The hostile bid to take over Delta ( DALRQ) has triggered a battle between Wall Street and Congress, says Lee Moak, the head of the carrier's pilot union. Delta pilots have joined with the airline's management to resist the offer by US Airways ( LCC), which has said it will pay $10.2 billion in cash and stock for the Atlanta-based carrier. "Wall Street types say it is simply a financial transaction and it is the American way," Moak said in an interview. "But in the Senate, what comes out of there is 'Are we going to let Wall Street set public policy on airlines?' They think they should have more control and Wall Street thinks they should have less control." Moak, the chairman of Delta's Air Line Pilots Association chapter, has been lobbying senators on his opposition to the merger. Delta pilots picketed Thursday at 520 Madison Ave. in New York, site of the offices of Jefferies & Co., an investment banking firm that advises a group of creditors who have urged consideration of the hostile bid. "We're sending a message to Jefferies & Co. that Wall Street may be blinded by the money being thrown around in this merger, but we are going to kill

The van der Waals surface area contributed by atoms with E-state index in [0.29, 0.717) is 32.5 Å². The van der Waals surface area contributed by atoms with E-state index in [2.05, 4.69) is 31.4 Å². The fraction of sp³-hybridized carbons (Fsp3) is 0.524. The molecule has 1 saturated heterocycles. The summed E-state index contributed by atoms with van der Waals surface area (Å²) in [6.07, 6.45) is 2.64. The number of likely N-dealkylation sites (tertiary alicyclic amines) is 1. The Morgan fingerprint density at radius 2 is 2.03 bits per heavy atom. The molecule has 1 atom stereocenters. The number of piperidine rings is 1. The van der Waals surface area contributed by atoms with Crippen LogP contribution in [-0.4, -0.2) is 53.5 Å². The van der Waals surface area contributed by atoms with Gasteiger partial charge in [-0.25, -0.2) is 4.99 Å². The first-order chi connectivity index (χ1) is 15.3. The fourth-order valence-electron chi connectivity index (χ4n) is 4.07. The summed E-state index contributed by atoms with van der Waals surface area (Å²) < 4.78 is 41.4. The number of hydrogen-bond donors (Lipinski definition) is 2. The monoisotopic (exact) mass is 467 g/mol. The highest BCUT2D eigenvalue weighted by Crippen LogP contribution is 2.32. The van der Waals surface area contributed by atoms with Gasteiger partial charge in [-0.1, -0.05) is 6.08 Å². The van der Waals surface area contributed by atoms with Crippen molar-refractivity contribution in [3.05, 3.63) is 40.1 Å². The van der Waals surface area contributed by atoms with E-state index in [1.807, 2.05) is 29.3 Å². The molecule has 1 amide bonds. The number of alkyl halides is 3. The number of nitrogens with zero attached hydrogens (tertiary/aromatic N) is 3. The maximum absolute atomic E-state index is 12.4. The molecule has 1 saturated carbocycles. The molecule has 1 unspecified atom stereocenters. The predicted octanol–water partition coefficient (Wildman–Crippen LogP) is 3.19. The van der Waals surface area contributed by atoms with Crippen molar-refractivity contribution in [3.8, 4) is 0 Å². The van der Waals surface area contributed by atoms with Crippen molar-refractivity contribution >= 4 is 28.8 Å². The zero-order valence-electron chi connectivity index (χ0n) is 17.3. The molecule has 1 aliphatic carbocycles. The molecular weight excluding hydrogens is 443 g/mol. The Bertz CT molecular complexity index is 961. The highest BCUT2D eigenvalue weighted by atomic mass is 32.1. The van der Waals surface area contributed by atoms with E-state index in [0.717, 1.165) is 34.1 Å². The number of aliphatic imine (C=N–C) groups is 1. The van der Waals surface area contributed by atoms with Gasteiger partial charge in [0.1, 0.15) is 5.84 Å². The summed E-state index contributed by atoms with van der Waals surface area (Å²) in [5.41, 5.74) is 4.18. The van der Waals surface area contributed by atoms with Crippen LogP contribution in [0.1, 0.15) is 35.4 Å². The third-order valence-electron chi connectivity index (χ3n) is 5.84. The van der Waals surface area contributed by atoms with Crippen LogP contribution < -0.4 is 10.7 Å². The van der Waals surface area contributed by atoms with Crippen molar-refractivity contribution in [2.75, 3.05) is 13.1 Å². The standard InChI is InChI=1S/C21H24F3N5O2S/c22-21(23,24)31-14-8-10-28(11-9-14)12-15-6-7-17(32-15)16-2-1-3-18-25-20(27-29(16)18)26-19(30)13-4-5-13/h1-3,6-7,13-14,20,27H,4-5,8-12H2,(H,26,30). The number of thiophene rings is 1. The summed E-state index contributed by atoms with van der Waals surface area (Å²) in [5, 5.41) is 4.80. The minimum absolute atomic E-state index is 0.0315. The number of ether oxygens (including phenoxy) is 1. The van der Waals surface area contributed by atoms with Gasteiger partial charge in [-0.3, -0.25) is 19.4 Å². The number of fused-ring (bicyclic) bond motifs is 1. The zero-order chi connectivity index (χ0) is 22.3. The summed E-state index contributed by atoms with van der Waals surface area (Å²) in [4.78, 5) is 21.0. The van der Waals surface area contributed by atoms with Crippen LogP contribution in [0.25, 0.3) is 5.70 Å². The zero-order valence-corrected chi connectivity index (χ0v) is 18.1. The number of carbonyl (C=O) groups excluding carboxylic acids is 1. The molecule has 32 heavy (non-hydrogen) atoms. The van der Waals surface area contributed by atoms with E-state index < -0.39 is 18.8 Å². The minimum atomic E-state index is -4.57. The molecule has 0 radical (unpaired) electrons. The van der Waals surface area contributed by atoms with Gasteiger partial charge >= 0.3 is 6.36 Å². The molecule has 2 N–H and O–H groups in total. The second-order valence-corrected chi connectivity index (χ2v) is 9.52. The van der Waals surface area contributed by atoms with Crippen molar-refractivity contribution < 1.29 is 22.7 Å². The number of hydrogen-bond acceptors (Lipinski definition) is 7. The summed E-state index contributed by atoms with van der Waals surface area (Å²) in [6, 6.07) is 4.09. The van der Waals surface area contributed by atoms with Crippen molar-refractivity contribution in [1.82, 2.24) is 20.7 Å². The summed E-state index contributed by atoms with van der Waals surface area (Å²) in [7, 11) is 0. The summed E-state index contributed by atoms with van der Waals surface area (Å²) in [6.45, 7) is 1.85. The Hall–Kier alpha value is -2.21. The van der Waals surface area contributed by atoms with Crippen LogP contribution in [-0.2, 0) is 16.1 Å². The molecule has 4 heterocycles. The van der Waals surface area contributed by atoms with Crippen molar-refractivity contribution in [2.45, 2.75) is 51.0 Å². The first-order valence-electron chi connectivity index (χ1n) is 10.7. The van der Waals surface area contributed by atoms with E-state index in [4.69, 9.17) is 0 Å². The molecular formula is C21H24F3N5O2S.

it and emerge as a standalone carrier," Moak said. Moak denied rumors that he intends to meet with US Airways CEO Doug Parker, although he said he may run into Parker on Jan. 24, when the Senate Commerce Committee has scheduled a hearing on the potential impact of airline mergers and industry consolidation. Moak noted that Parker, like him, has been meeting with senators.